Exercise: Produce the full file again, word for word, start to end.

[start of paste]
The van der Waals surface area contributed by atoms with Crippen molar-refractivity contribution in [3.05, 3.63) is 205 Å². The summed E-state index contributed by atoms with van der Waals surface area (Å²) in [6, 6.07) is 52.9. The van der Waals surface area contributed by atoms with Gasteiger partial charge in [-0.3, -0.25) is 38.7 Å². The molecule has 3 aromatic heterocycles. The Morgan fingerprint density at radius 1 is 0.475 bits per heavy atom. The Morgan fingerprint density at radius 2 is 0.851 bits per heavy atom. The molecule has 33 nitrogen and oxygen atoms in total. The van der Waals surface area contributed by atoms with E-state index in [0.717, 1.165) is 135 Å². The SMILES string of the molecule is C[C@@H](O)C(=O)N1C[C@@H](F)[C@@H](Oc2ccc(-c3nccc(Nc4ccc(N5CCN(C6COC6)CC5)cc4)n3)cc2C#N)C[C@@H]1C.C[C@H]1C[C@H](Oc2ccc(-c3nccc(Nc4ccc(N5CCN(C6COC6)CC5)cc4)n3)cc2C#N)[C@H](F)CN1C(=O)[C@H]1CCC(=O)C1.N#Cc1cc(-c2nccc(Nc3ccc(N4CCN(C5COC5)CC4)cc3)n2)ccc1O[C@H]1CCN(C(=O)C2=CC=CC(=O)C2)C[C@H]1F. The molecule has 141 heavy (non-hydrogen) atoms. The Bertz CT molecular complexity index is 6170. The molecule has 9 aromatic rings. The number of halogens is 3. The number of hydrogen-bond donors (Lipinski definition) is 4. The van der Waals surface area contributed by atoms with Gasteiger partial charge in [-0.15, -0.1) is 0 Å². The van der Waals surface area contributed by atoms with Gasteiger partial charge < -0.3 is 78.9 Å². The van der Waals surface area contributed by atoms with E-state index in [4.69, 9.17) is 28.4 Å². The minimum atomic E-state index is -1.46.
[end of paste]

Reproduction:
The van der Waals surface area contributed by atoms with Crippen molar-refractivity contribution in [3.05, 3.63) is 205 Å². The summed E-state index contributed by atoms with van der Waals surface area (Å²) in [6, 6.07) is 52.9. The van der Waals surface area contributed by atoms with Gasteiger partial charge in [-0.3, -0.25) is 38.7 Å². The molecule has 3 aromatic heterocycles. The Morgan fingerprint density at radius 1 is 0.475 bits per heavy atom. The Morgan fingerprint density at radius 2 is 0.851 bits per heavy atom. The molecule has 33 nitrogen and oxygen atoms in total. The van der Waals surface area contributed by atoms with E-state index in [0.717, 1.165) is 135 Å². The SMILES string of the molecule is C[C@@H](O)C(=O)N1C[C@@H](F)[C@@H](Oc2ccc(-c3nccc(Nc4ccc(N5CCN(C6COC6)CC5)cc4)n3)cc2C#N)C[C@@H]1C.C[C@H]1C[C@H](Oc2ccc(-c3nccc(Nc4ccc(N5CCN(C6COC6)CC5)cc4)n3)cc2C#N)[C@H](F)CN1C(=O)[C@H]1CCC(=O)C1.N#Cc1cc(-c2nccc(Nc3ccc(N4CCN(C5COC5)CC4)cc3)n2)ccc1O[C@H]1CCN(C(=O)C2=CC=CC(=O)C2)C[C@H]1F. The molecule has 141 heavy (non-hydrogen) atoms. The Bertz CT molecular complexity index is 6170. The molecule has 9 aromatic rings. The number of halogens is 3. The number of hydrogen-bond donors (Lipinski definition) is 4. The van der Waals surface area contributed by atoms with Gasteiger partial charge in [-0.15, -0.1) is 0 Å². The van der Waals surface area contributed by atoms with Gasteiger partial charge < -0.3 is 78.9 Å². The van der Waals surface area contributed by atoms with E-state index in [4.69, 9.17) is 28.4 Å². The minimum atomic E-state index is -1.46.